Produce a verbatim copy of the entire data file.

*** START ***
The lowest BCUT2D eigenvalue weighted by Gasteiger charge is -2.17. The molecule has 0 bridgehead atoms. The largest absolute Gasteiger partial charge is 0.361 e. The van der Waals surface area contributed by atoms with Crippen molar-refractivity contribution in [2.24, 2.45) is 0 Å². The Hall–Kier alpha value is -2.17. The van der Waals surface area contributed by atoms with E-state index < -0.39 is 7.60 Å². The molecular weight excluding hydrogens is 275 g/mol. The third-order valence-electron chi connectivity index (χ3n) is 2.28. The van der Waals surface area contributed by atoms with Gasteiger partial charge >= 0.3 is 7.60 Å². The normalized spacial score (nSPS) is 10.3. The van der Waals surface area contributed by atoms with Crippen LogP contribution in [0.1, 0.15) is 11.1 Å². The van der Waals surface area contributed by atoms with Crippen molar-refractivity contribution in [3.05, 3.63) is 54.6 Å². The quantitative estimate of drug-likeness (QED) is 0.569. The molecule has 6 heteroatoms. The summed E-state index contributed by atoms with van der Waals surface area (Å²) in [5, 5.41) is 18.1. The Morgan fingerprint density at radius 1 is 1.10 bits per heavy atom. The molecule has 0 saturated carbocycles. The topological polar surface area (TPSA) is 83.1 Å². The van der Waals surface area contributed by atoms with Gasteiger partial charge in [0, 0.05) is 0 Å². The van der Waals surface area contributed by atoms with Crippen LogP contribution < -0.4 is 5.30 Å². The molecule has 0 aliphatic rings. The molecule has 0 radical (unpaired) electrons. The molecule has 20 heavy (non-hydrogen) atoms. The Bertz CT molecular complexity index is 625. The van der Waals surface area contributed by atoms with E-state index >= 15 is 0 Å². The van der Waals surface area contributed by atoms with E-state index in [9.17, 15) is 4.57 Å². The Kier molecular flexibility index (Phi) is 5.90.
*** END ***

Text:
The lowest BCUT2D eigenvalue weighted by Gasteiger charge is -2.17. The molecule has 0 bridgehead atoms. The largest absolute Gasteiger partial charge is 0.361 e. The van der Waals surface area contributed by atoms with Crippen molar-refractivity contribution in [2.24, 2.45) is 0 Å². The Hall–Kier alpha value is -2.17. The van der Waals surface area contributed by atoms with E-state index < -0.39 is 7.60 Å². The molecular weight excluding hydrogens is 275 g/mol. The third-order valence-electron chi connectivity index (χ3n) is 2.28. The van der Waals surface area contributed by atoms with Gasteiger partial charge >= 0.3 is 7.60 Å². The normalized spacial score (nSPS) is 10.3. The van der Waals surface area contributed by atoms with Crippen LogP contribution in [0.1, 0.15) is 11.1 Å². The van der Waals surface area contributed by atoms with Crippen molar-refractivity contribution in [3.05, 3.63) is 54.6 Å². The quantitative estimate of drug-likeness (QED) is 0.569. The molecule has 6 heteroatoms. The summed E-state index contributed by atoms with van der Waals surface area (Å²) in [5, 5.41) is 18.1. The Morgan fingerprint density at radius 1 is 1.10 bits per heavy atom. The molecule has 0 saturated carbocycles. The topological polar surface area (TPSA) is 83.1 Å². The van der Waals surface area contributed by atoms with Gasteiger partial charge in [0, 0.05) is 0 Å². The van der Waals surface area contributed by atoms with Crippen LogP contribution < -0.4 is 5.30 Å². The molecule has 0 aliphatic rings. The molecule has 0 radical (unpaired) electrons. The molecule has 20 heavy (non-hydrogen) atoms. The Bertz CT molecular complexity index is 625. The van der Waals surface area contributed by atoms with E-state index >= 15 is 0 Å². The van der Waals surface area contributed by atoms with E-state index in [9.17, 15) is 4.57 Å². The Kier molecular flexibility index (Phi) is 5.90.